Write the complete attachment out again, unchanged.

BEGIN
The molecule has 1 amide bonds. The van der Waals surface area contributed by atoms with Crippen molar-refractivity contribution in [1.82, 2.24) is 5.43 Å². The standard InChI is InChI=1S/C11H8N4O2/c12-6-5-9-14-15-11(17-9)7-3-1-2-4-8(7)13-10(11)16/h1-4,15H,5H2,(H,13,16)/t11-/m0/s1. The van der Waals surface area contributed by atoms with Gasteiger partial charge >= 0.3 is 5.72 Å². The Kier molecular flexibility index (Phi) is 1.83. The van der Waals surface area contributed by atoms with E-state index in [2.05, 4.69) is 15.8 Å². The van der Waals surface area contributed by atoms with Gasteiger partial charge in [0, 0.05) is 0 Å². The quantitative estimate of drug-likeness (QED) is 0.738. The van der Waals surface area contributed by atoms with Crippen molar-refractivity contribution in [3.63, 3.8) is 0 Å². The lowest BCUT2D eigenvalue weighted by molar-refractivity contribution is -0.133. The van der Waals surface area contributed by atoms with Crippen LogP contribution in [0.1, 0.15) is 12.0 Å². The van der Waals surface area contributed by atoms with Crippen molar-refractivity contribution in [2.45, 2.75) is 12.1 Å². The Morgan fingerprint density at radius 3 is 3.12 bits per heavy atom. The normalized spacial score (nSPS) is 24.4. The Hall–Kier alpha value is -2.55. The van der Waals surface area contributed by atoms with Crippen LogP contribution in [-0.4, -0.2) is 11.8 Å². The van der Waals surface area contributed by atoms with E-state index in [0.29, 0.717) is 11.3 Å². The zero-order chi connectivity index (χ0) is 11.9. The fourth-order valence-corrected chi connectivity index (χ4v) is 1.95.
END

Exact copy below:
The molecule has 1 amide bonds. The van der Waals surface area contributed by atoms with Crippen molar-refractivity contribution in [1.82, 2.24) is 5.43 Å². The standard InChI is InChI=1S/C11H8N4O2/c12-6-5-9-14-15-11(17-9)7-3-1-2-4-8(7)13-10(11)16/h1-4,15H,5H2,(H,13,16)/t11-/m0/s1. The van der Waals surface area contributed by atoms with Gasteiger partial charge >= 0.3 is 5.72 Å². The Kier molecular flexibility index (Phi) is 1.83. The van der Waals surface area contributed by atoms with E-state index in [2.05, 4.69) is 15.8 Å². The van der Waals surface area contributed by atoms with Gasteiger partial charge in [0, 0.05) is 0 Å². The quantitative estimate of drug-likeness (QED) is 0.738. The van der Waals surface area contributed by atoms with Crippen molar-refractivity contribution in [3.63, 3.8) is 0 Å². The lowest BCUT2D eigenvalue weighted by molar-refractivity contribution is -0.133. The van der Waals surface area contributed by atoms with Crippen LogP contribution in [0.1, 0.15) is 12.0 Å². The van der Waals surface area contributed by atoms with Crippen molar-refractivity contribution in [2.45, 2.75) is 12.1 Å². The Morgan fingerprint density at radius 3 is 3.12 bits per heavy atom. The normalized spacial score (nSPS) is 24.4. The Hall–Kier alpha value is -2.55. The van der Waals surface area contributed by atoms with Crippen LogP contribution in [-0.4, -0.2) is 11.8 Å². The van der Waals surface area contributed by atoms with E-state index in [0.29, 0.717) is 11.3 Å². The zero-order chi connectivity index (χ0) is 11.9. The fourth-order valence-corrected chi connectivity index (χ4v) is 1.95.